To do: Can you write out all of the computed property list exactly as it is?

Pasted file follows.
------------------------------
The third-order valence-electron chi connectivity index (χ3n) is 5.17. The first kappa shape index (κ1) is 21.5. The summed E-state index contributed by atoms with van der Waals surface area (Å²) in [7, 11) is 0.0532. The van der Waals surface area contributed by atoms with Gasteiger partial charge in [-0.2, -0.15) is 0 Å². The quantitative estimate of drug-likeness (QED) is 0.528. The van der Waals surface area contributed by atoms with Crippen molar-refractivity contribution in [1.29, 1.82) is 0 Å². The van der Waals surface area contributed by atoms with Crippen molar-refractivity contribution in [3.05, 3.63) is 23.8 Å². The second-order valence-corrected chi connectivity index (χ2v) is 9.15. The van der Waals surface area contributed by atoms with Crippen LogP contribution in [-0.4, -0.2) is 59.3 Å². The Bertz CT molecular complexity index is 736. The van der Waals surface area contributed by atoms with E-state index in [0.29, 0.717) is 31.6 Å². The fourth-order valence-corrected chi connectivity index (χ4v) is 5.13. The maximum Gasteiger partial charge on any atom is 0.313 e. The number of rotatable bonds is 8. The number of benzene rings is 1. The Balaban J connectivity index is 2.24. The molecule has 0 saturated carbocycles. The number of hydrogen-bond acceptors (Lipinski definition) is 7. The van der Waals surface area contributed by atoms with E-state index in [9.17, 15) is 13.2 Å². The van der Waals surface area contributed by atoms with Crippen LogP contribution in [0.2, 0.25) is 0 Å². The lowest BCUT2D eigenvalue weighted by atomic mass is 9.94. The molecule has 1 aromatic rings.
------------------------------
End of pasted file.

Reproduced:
The third-order valence-electron chi connectivity index (χ3n) is 5.17. The first kappa shape index (κ1) is 21.5. The summed E-state index contributed by atoms with van der Waals surface area (Å²) in [7, 11) is 0.0532. The van der Waals surface area contributed by atoms with Gasteiger partial charge in [-0.2, -0.15) is 0 Å². The quantitative estimate of drug-likeness (QED) is 0.528. The van der Waals surface area contributed by atoms with Crippen molar-refractivity contribution in [1.29, 1.82) is 0 Å². The van der Waals surface area contributed by atoms with Crippen molar-refractivity contribution in [3.05, 3.63) is 23.8 Å². The second-order valence-corrected chi connectivity index (χ2v) is 9.15. The van der Waals surface area contributed by atoms with Crippen LogP contribution in [-0.4, -0.2) is 59.3 Å². The Bertz CT molecular complexity index is 736. The van der Waals surface area contributed by atoms with E-state index in [0.29, 0.717) is 31.6 Å². The fourth-order valence-corrected chi connectivity index (χ4v) is 5.13. The maximum Gasteiger partial charge on any atom is 0.313 e. The number of rotatable bonds is 8. The number of benzene rings is 1. The Balaban J connectivity index is 2.24. The molecule has 0 saturated carbocycles. The number of hydrogen-bond acceptors (Lipinski definition) is 7. The van der Waals surface area contributed by atoms with E-state index in [9.17, 15) is 13.2 Å². The van der Waals surface area contributed by atoms with Crippen LogP contribution in [0.2, 0.25) is 0 Å². The lowest BCUT2D eigenvalue weighted by atomic mass is 9.94. The molecule has 1 aromatic rings.